"I just need to take a step back and see what's going on," he said.

Contreras added a long homer against Alex Wood.

Davis entered with a 3-1 lead in the eighth. He gave up a leadoff homer to Turner, who went 2 for 2 and drew two walks.

Maddon became incensed that a swinging strike three against Curtis Granderson was ruled a foul after the umpires discussed the play. Maddon got tossed, and Granderson struck out swinging at the next pitch.

And after walking Yasmani Grandal to put runners on first and second, Davis struck out Chase Utley , who is hitless in his last 24 postseason at-bats.

All seven of Chicago's runs in this series have come on homers. And long drives in the second by Contreras and Baez made it 2-0.

"Great to have this win, because if not we were going home tomorrow," Baez said. "But I feel like we're still not on track as a team. But I think if we get back on track, everybody as a team, we're going to be the best again."

Contreras' 491-foot homer banged off the left-field videoboard and Baez sent a towering drive out to left.

Bellinger cut it to 2-1 with his drive to right in the third. But Baez got the lead back up to two with a shot to the left-field bleachers in the fifth, the raucous crowd chanting "Javy! Javy!" for the flashy young star who was co-MVP of the NLCS last year.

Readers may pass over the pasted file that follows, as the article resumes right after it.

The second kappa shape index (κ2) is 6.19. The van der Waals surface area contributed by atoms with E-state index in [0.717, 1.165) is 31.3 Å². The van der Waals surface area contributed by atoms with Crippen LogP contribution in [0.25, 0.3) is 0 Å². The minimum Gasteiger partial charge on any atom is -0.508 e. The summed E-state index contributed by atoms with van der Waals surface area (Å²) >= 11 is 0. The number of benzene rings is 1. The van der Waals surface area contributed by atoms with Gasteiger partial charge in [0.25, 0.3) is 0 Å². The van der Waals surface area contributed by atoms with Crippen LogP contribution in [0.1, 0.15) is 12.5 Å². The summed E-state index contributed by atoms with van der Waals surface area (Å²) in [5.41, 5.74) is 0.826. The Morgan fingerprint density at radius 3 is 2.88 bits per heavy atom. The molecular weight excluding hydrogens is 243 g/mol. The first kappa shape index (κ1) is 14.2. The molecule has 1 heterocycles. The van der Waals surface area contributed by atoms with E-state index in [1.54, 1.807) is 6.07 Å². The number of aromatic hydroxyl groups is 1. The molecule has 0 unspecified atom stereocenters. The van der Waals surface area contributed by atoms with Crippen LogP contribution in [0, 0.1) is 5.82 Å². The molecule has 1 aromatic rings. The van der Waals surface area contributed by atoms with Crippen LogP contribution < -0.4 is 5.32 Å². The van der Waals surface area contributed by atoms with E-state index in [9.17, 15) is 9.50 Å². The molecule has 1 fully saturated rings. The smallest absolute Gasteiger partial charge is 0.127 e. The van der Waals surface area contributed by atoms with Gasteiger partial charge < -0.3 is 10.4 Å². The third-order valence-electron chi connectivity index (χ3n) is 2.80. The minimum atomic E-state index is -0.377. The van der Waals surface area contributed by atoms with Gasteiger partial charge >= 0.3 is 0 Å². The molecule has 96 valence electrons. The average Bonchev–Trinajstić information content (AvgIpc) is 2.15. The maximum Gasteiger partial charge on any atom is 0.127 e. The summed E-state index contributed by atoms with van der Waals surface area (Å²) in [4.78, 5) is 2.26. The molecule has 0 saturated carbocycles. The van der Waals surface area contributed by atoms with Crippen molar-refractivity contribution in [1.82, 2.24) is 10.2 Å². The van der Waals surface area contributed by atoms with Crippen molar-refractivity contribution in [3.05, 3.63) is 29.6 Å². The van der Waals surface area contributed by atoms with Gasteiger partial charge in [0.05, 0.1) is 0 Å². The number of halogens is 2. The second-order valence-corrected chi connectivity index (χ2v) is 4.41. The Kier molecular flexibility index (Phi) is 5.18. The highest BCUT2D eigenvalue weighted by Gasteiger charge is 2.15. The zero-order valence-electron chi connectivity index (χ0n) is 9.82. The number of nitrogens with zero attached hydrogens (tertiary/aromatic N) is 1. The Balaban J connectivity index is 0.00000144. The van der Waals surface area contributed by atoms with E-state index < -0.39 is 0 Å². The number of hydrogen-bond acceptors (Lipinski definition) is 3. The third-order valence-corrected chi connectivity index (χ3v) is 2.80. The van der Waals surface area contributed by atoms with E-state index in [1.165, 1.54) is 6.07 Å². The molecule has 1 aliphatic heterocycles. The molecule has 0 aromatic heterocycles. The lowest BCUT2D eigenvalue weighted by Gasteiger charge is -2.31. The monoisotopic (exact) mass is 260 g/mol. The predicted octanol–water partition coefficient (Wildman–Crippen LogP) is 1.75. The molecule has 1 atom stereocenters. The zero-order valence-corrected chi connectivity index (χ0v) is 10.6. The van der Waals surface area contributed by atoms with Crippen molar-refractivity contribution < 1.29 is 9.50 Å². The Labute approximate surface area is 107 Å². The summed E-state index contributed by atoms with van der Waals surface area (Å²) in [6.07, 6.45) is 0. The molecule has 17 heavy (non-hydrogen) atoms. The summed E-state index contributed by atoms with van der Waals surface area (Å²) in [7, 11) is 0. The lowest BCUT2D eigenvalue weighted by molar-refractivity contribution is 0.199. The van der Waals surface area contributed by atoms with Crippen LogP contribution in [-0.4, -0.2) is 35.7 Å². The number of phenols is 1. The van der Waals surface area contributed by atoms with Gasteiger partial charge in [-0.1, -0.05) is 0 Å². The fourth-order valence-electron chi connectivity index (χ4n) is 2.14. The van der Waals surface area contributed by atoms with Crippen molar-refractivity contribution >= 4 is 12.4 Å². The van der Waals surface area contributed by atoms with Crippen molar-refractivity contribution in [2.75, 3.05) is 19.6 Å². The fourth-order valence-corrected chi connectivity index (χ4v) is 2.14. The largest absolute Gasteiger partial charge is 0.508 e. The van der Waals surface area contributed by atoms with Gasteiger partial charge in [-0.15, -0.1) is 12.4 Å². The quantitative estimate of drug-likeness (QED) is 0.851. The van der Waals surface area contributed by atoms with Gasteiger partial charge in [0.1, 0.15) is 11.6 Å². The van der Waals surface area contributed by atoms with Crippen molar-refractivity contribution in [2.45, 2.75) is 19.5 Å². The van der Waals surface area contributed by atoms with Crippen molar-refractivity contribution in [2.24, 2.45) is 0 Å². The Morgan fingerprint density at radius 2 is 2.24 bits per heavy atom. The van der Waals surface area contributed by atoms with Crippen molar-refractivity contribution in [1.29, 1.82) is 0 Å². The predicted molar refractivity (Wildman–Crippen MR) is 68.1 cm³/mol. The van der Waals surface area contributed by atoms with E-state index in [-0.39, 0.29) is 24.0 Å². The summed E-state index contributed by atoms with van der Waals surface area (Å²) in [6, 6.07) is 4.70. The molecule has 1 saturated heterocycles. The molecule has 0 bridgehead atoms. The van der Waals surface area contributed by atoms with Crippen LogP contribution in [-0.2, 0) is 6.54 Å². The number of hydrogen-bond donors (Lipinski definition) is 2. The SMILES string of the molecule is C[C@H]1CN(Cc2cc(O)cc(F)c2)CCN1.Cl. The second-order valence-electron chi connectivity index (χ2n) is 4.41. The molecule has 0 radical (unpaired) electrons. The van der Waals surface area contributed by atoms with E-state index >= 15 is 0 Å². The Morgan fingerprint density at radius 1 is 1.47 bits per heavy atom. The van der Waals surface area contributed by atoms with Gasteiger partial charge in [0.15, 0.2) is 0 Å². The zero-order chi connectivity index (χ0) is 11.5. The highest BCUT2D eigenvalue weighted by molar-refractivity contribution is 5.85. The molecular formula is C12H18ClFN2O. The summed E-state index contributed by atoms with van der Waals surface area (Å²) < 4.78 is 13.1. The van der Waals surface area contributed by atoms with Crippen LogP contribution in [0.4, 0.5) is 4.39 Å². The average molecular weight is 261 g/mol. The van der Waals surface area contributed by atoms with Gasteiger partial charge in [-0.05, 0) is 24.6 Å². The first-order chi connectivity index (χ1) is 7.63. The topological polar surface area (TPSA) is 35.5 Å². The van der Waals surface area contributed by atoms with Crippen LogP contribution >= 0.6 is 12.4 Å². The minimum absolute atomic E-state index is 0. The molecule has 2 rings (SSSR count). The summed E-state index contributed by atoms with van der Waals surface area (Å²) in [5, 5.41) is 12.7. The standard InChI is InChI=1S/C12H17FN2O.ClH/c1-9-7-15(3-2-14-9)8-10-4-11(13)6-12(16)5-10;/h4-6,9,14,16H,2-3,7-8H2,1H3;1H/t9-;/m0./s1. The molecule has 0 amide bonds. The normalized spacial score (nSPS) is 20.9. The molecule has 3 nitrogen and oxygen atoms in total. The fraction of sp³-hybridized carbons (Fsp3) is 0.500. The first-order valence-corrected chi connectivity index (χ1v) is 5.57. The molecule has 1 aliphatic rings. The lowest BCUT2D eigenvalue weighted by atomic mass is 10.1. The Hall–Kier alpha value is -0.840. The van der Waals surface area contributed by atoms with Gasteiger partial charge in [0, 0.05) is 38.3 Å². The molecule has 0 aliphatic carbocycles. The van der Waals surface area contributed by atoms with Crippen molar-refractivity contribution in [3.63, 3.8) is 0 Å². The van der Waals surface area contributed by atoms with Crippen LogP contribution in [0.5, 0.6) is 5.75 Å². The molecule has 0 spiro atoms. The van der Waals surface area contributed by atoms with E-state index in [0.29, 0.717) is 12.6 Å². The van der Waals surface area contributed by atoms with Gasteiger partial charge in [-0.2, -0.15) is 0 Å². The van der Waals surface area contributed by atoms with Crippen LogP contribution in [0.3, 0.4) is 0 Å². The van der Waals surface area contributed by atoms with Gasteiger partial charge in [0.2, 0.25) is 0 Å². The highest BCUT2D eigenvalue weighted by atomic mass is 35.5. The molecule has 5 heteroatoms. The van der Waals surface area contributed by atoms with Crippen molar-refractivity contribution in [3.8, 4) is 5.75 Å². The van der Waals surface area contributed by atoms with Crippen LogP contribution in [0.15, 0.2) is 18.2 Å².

No Cubs player had hit two in a playoff game since Alex Gonzalez went deep twice in Game 2 of the 2003 NLCS against Miami.

Arrieta exited with runners on first and second in the seventh after walking Chris Taylor on a 3-2 pitch. He tipped his hat as fans gave him a standing ovation, a fitting show of appreciation for a pitcher with an expiring contract.

"Hopefully, it's not a goodbye, it's a thank you, obviously," Arrieta said. "I still intend to have another start in this ballpark. If that's where it ends, I did my best and I left it all out there."

Arrieta turns 32 in March and figures to land a huge deal in free agency. The trade that brought him from Baltimore helped fuel Chicago's rise, with the right-hander capturing the 2015 NL Cy Young Award and contributing to last year's drought-busting championship run.

Limited by a right hamstring injury in the final month of the season, he threw 111 pitches. Brian Duensing retired Bellinger on a fly to end the seventh.

Turner made it a one-run game with his homer off the left-field videoboard against Davis in the eighth.

A career-high 16-game winner, Wood gave up three runs and four hits in 42/3 innings.

"The only frustrating thing is we fell a run short," Turner said. "We played a great game, they played a great game. They just hit one more ball over the fence than we did."


Maddon said Davis would not be available on Thursday.

"So other guys got to do it," Maddon said. "We have to be much more offensive. It's got to start happening tomorrow. We're going to do this. Going to pull this off, we have to become more offensive tomorrow."


Chicago's Kyle Schwarber on all the Cubs' runs coming on homers in the series: "That's fine. A run's a run, anyway you can get them in. Obviously, we want to manufacture some runs, but we won a ballgame 3-2 hitting homers; I'll take that, too."


Dodgers: The Dodgers turn to Kershaw to try to wrap up the series. The three-time NL Cy Young winner went five innings in Game 1, allowing two runs, and has a 4.76 ERA in two postseason starts this year.

Cubs: Quintana pitched five innings of two-hit ball in Game 1, one day after his wife, Michel, was taken off the team plane in Albuquerque with a medical ailment.